Fitness trackers versus medical devices: What’s the difference?

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Recent research studies have been calling into question the accuracy of fitness trackers. So when would FDA step in and regulate them as medical devices?

It all comes down to the difference between low-risk general wellness devices and medical devices – a distinction covered in an FDA guidance document last year, said Michael Drues, a Boston-based regulatory consultant who has worked for both device companies and FDA.

“The technology of the device really matters very little. What is much more important is the labeling. … It is all about what we say about our device, not necessarily what it does or how it works,” said Drues, who is president of Vascular Sciences.

A claim that a wellness device lowers blood pressure would likely get FDA’s attention. But an inferred or implied claim that exercise and a healthy diet generally lowers blood pressure could pass muster.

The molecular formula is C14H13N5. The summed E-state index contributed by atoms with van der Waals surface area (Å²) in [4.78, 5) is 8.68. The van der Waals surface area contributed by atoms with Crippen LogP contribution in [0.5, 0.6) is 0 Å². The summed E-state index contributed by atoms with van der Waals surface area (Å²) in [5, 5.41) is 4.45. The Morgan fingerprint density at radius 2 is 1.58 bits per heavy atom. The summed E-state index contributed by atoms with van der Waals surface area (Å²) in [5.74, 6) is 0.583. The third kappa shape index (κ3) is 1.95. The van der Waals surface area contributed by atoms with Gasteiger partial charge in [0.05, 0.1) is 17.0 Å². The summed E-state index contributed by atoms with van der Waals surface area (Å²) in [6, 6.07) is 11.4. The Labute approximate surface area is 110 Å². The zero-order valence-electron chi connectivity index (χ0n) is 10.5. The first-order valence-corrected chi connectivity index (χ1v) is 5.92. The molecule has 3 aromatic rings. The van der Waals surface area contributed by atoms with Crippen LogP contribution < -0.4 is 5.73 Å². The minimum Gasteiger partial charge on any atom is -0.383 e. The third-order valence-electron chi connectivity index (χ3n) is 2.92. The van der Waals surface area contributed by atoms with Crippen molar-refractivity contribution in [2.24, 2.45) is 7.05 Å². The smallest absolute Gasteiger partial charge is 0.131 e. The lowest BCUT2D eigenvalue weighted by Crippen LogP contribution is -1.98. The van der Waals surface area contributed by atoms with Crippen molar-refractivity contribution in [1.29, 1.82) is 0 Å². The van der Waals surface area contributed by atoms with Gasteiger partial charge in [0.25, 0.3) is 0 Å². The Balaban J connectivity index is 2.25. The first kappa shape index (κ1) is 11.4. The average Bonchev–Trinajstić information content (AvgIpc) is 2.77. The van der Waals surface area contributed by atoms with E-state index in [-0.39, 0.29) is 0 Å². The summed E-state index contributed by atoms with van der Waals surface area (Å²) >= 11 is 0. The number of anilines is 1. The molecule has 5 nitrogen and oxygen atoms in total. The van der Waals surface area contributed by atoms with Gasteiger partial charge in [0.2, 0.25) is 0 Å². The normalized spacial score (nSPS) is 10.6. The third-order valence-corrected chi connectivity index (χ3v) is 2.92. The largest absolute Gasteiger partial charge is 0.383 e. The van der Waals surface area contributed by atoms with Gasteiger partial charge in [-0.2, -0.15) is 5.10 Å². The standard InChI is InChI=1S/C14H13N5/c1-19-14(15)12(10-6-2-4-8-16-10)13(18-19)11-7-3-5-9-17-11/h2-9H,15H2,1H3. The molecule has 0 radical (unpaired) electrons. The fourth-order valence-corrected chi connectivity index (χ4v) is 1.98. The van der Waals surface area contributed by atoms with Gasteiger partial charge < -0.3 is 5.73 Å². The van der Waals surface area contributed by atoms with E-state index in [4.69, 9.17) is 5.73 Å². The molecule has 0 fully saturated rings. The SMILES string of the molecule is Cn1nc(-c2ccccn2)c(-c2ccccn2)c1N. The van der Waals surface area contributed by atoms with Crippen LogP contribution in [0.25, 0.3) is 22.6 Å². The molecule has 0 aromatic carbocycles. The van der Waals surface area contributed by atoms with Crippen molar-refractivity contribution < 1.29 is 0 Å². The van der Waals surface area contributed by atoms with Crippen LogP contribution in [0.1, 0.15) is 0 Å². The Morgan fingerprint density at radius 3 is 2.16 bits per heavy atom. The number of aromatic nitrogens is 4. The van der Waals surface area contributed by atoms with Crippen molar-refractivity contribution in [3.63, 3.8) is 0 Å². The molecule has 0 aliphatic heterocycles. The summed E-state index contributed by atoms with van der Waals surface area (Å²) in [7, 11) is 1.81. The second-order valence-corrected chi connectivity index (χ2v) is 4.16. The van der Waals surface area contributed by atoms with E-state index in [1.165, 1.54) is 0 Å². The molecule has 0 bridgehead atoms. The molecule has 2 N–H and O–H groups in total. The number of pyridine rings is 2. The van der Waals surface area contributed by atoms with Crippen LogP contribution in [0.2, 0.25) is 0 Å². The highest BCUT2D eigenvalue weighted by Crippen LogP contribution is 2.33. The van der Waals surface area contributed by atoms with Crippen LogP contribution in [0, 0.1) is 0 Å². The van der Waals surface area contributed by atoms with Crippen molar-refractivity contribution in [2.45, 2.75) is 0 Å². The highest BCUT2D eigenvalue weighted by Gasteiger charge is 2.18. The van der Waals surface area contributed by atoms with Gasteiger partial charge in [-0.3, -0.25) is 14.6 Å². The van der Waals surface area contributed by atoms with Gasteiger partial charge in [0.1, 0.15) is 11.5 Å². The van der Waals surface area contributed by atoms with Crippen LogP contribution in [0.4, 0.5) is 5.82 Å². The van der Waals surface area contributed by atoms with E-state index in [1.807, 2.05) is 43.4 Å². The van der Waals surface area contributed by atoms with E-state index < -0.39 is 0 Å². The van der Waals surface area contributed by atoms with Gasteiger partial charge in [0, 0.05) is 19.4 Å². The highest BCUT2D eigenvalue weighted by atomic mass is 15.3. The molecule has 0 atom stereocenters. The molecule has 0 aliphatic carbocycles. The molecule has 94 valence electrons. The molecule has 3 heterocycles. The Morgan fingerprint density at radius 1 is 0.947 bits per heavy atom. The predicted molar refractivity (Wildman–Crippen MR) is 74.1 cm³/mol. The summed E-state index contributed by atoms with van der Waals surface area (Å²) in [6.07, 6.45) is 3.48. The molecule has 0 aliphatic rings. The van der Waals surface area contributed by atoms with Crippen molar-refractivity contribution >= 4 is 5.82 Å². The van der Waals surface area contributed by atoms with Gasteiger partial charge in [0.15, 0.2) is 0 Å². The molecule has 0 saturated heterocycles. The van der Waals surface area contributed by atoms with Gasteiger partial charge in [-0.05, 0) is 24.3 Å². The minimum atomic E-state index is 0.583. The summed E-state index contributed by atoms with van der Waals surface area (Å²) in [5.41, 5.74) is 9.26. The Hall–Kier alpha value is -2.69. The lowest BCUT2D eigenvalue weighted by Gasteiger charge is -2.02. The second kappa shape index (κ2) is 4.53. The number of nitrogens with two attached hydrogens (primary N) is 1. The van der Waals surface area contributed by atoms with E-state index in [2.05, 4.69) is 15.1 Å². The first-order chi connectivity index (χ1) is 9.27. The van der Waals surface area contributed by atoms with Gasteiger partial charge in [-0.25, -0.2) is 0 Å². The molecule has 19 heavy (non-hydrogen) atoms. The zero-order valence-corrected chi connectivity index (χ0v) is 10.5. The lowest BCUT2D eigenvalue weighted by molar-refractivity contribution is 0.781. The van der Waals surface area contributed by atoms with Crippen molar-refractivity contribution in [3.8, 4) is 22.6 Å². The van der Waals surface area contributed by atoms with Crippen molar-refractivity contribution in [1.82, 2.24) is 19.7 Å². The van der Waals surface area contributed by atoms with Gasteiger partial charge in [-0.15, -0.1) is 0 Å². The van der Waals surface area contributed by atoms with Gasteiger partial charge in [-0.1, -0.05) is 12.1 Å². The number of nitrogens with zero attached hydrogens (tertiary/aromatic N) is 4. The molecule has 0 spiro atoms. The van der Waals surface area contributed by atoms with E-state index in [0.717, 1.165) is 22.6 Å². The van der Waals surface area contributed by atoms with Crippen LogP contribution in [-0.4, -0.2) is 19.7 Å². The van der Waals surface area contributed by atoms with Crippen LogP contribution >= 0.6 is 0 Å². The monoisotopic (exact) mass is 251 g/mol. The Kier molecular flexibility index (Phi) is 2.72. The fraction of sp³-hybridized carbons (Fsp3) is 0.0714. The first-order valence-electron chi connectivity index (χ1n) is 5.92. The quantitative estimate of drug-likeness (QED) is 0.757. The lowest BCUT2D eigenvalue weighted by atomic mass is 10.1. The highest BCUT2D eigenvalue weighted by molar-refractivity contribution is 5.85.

There may even be a strategy in which a company get a device into the public eye as a wellness product, and then seeks FDA permission to market it as a medical device.

Regulatory experts and additional eyes can help determine whether a product is a wellness device or a medical device. Eventually, the device could be run by FDA staff in a presubmission meeting.  “My attitude is if there’s going to be a problem, it’s better to find out about it sooner than later,” Drues said.

No matter what, makers of wellness products also have an obligation to avoid sloppy engineering, a recent Stanford University study raised eyebrows because it found major inaccuracies in fitness tracker calorie burning numbers. “I strongly believe it’s possible to have a profitable business and still do the proper engineering at the same time,” Drues said.

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